Andromeda in a new light

January 5, 2011
The Andromeda Galaxy is our nearest large galactic neighbour, containing several hundred billion stars. Combined, these images show all stages of the stellar life cycle. The infrared image from Herschel shows areas of cool dust that trace reservoirs of gas in which forming stars are embedded. The optical image shows adult stars. XMM-Newton’s X-ray image shows the violent endpoints of stellar evolution, in which individual stars explode or pairs of stars pull each other to pieces. Credits: infrared: ESA/Herschel/PACS/SPIRE/J. Fritz, U. Gent; X-ray: ESA/XMM-Newton/EPIC/W. Pietsch, MPE; optical: R. Gendler

Two ESA observatories have combined forces to show the Andromeda Galaxy in a new light. Herschel sees rings of star formation in this, the most detailed image of the Andromeda Galaxy ever taken at infrared wavelengths, and XMM-Newton shows dying stars shining X-rays into space.

During Christmas 2010, ESA’s Herschel and XMM-Newton space observatories targeted the nearest large spiral galaxy M31. This is a galaxy similar to our own Milky Way – both contain several hundred billion stars. This is the most detailed far-infrared image of the ever taken and shows clearly that more stars are on their way.

Sensitive to far-infrared light, Herschel sees clouds of cool dust and gas where stars can form. Inside these clouds are many dusty cocoons containing forming stars, each star pulling itself together in a slow gravitational process that can last for hundreds of millions of years. Once a star reaches a high enough density, it will begin to shine at optical wavelengths. It will emerge from its birth cloud and become visible to ordinary telescopes.

Many are spiral in shape but Andromeda is interesting because it shows a large ring of dust about 75 000 light-years across encircling the centre of the galaxy. Some astronomers speculate that this dust ring may have been formed in a recent collision with another galaxy. This new Herschel image reveals yet more intricate details, with at least five concentric rings of star-forming dust visible.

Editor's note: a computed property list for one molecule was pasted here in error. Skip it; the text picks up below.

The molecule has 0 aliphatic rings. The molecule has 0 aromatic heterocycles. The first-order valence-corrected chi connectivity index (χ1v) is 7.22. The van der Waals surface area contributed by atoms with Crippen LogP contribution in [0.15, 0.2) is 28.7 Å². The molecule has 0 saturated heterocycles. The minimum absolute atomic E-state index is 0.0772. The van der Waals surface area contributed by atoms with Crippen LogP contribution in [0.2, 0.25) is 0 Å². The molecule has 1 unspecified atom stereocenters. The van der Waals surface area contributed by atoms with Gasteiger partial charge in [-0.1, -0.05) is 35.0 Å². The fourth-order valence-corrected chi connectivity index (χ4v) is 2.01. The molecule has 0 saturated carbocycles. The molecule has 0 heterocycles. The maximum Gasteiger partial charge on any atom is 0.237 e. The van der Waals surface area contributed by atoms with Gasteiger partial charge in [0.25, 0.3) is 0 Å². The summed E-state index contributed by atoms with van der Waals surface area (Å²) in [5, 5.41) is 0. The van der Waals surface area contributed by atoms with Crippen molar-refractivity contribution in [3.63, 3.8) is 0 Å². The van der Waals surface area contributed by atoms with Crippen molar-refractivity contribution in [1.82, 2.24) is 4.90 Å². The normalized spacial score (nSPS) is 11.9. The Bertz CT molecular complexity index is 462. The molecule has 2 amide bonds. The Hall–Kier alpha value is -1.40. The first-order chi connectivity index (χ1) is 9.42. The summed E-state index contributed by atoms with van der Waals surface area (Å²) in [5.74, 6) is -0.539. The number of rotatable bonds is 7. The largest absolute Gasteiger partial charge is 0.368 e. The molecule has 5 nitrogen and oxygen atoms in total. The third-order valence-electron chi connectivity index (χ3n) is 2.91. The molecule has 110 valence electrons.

Superimposed on the infrared image is an X-ray view taken almost simultaneously by ESA’s XMM-Newton observatory. Whereas the infrared shows the beginnings of , X-rays usually show the endpoints of stellar evolution.

XMM-Newton highlights hundreds of X-ray sources within Andromeda, many of them clustered around the centre, where the stars are naturally found to be more crowded together. Some of these are shockwaves and debris rolling through space from exploded stars, others are pairs of stars locked in a gravitational fight to the death.

In these deadly embraces, one star has already died and is pulling gas from its still-living companion. As the gas falls through space, it heats up and gives off X-rays. The living star will eventually be greatly depleted, having much of its mass torn from it by the stronger gravity of its denser partner. As the stellar corpse wraps itself in this stolen gas, it could explode.

Both the infrared and X-ray images show information that is impossible to collect from the ground because these wavelengths are absorbed by Earth’s atmosphere. The twinkling starlight seen from Earth is indeed a beautiful sight but in reality contains less than half the story. Visible light shows us the adult stars, whereas infrared gives us the youngsters and X-rays show those in their death throes.

To chart the lives of , we need to see it all and that is where and contribute so much.

Explore further: Akari's observations of galaxy M101

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1.9 / 5 (9) Jan 05, 2011
Five concentric rings? Stars moving radially outward from Milky Way center? Fermi bubbles here and in M82? Still think the galactic core is not ejecting new matter, seeding galaxies from within? Think again. Sorry the explanation is not convenient. Nature need not accommodate our 'accepted' science theories.
5 / 5 (6) Jan 05, 2011
Nature need not accommodate our 'accepted' science theories.

Right. When observations contradict theories we develop new theories that match the observations and predict new things we can test.

If you think galaxies are seeding themselves demonstrate by finding something your theory predicts that is contradictory to the "accepted" theory. Until then just keep cranking away.
1 / 5 (4) Jan 06, 2011
Until the theory of Suns being the "seeds" to birth/eject more Suns is evaluated and accepted, the accretion theory will reign, although it is without merit. Is there really enough clouds of gas and dust to create the quantity of Suns in existence? Can gas and dust actually implode by a force of gravity from gas to gas? Suns create Suns. Look at the universe. R.L. Dwyer
1 / 5 (4) Jan 07, 2011
It is not my theory. In 1985, LaViolette predicted the now observed Pioneer Anomoly, calculated to within a factor of two of best data. For those paying attention, that alone should signal ”Attention“.
5 / 5 (3) Jan 07, 2011
Is there really enough clouds of gas and dust to create the quantity of Suns in existence?

Is this a trick question? Am I missing something? Are there really 52 cards in this deck of 52 cards?

I guess if the question is, "Do we see enough matter floating around that isn't stars to support the idea that some of it has gathered into stars?" then the answer is I don't know.

But I'm sure that nobody has provided enough evidence to convince the scientific field that the core of the sun is neutronium, or infused with dark matter, or is spewing out newly created matter.

Wait for Turyshev and Toth on the Pioneer Anomaly. They think they solved that one without the sun self seeding.

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